Korea develops underwater cutting training simulator

10 November 2022

The Korea Institute of Machinery and Materials (KIMM) has developed a virtual remote dismantling system for use in teaching the use of lasers and plasma to cut underwater reactor vessel internals (RVIs) during the decommissioning of nuclear power plants.

The training simulator for dismantling nuclear reactors (Image: KKIM)

KIMM said the simulator enables operators to simulate underwater laser and plasma cutting and to operate equipment in a condition similar to the actual dismantling environment by "virtualising the remote nuclear dismantling system".

The research team built a database containing the results of underwater laser and plasma cutting experiments and numerical analysis of molten pool behaviour on the basis of the equipment and materials that simulate underwater cutting environment by modeling the RVIs of unit 1 of the Kori nuclear power plant. The 576 MWe pressurised water reactor was permanently shut down in June 2017, becoming the first South Korean reactor to enter decommissioning.

In addition, the KIMM team developed a remote cutting simulation algorithm for an underwater robot, and virtualised radiological elements based on dynamics analysis. The researchers also created a physical environment to perform actual underwater cutting with the development of optimal dismantling process scenario in light of the cutting image of RVIs and radioactivity.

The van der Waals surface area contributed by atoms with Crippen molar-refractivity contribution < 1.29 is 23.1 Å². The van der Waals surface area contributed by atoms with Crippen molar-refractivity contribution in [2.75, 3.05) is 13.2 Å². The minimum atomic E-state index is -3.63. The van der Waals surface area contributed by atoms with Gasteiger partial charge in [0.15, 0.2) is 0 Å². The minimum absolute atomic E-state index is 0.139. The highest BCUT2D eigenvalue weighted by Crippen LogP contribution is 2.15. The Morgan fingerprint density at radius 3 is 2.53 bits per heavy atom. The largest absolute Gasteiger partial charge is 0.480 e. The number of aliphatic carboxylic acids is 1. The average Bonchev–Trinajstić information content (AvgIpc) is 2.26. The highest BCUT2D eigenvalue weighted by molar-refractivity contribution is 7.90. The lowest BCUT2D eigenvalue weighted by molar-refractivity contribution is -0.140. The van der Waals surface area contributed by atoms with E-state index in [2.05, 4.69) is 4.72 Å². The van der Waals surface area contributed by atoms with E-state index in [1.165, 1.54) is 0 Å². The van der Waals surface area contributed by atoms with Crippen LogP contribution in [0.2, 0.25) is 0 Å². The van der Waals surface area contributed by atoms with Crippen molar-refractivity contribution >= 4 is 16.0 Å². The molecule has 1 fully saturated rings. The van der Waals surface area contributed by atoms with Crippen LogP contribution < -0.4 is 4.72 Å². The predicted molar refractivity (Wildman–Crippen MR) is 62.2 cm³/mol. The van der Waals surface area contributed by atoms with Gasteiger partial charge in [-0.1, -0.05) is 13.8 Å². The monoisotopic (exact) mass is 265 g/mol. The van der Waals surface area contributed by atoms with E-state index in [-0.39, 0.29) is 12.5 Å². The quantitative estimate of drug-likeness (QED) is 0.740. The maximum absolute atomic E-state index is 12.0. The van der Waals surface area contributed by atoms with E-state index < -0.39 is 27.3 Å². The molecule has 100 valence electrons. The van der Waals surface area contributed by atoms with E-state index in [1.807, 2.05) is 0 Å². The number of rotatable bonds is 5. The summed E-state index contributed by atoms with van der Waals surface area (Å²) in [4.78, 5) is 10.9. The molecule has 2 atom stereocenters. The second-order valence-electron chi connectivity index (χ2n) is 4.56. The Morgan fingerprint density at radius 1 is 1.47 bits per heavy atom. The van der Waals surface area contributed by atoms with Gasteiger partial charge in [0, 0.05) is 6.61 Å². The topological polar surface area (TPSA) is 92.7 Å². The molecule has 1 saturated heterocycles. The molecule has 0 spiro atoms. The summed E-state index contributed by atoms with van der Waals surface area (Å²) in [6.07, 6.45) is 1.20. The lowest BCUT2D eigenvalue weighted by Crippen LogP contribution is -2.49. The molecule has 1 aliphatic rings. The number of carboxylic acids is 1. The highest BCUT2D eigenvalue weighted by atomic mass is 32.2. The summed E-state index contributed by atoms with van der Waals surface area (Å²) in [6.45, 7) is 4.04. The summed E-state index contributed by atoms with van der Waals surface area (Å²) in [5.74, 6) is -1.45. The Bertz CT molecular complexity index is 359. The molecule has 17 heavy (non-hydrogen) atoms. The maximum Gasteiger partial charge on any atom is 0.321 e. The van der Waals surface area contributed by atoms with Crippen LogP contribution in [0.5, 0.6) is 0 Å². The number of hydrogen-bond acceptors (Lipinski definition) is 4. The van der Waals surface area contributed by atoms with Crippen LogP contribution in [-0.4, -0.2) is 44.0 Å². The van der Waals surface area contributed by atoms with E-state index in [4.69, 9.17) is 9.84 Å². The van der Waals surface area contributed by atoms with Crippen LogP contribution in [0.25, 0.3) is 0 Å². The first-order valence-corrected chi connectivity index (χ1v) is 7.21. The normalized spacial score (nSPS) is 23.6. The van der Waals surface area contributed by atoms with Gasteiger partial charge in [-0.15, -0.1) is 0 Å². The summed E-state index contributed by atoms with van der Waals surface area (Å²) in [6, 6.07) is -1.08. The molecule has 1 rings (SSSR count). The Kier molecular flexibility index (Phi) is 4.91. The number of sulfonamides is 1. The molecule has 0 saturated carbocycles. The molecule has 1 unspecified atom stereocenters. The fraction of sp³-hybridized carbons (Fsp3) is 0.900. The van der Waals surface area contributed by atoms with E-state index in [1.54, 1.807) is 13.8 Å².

KIMM noted the existing simulator produced in South Korea simulated underwater cutting during nuclear power plant dismantling based on the design of the plant being decommissioned, so it was of limited use in the implementation of physical phenomenon in the event of actual cutting.

The simulator developed by KIMM displays the underwater cutting robot and the cut-out image that occur during the underwater laser and plasma cutting. It is a simulator that implements a physical phenomenon in practice considering the virtualisation of radiological elements and that enables the remote dismantling training of operators.

"Busan Centre in KIMM expects to contribute to establishing the facilities of simulation training for nuclear decommissioning, as the centre is located near the Kori nuclear power plant, so the nuclear decommissioning research institute and our centre can cooperate more effectively," said Jeong Suh, principal researcher at KIMM's Busan Machinery Research Centre. "We will lay the groundwork for the development of the world's best remote dismantling system."

KIMM, founded in 1976, is a non-profit government-funded research institute under the Ministry of Science & ICT.

In September 2017, the Korea Atomic Energy Research Institute announced it had signed contracts with several domestic companies to develop technologies for decommissioning Kori 1. These included Kepco Plant Service & Engineering and Doosan, among others, to develop technologies for dismantling facilities and equipment.

In May 2021, Korea Hydro & Nuclear Power applied to the Nuclear Safety & Security Commission for approval to dismantle Kori 1.

Researched and written by World Nuclear News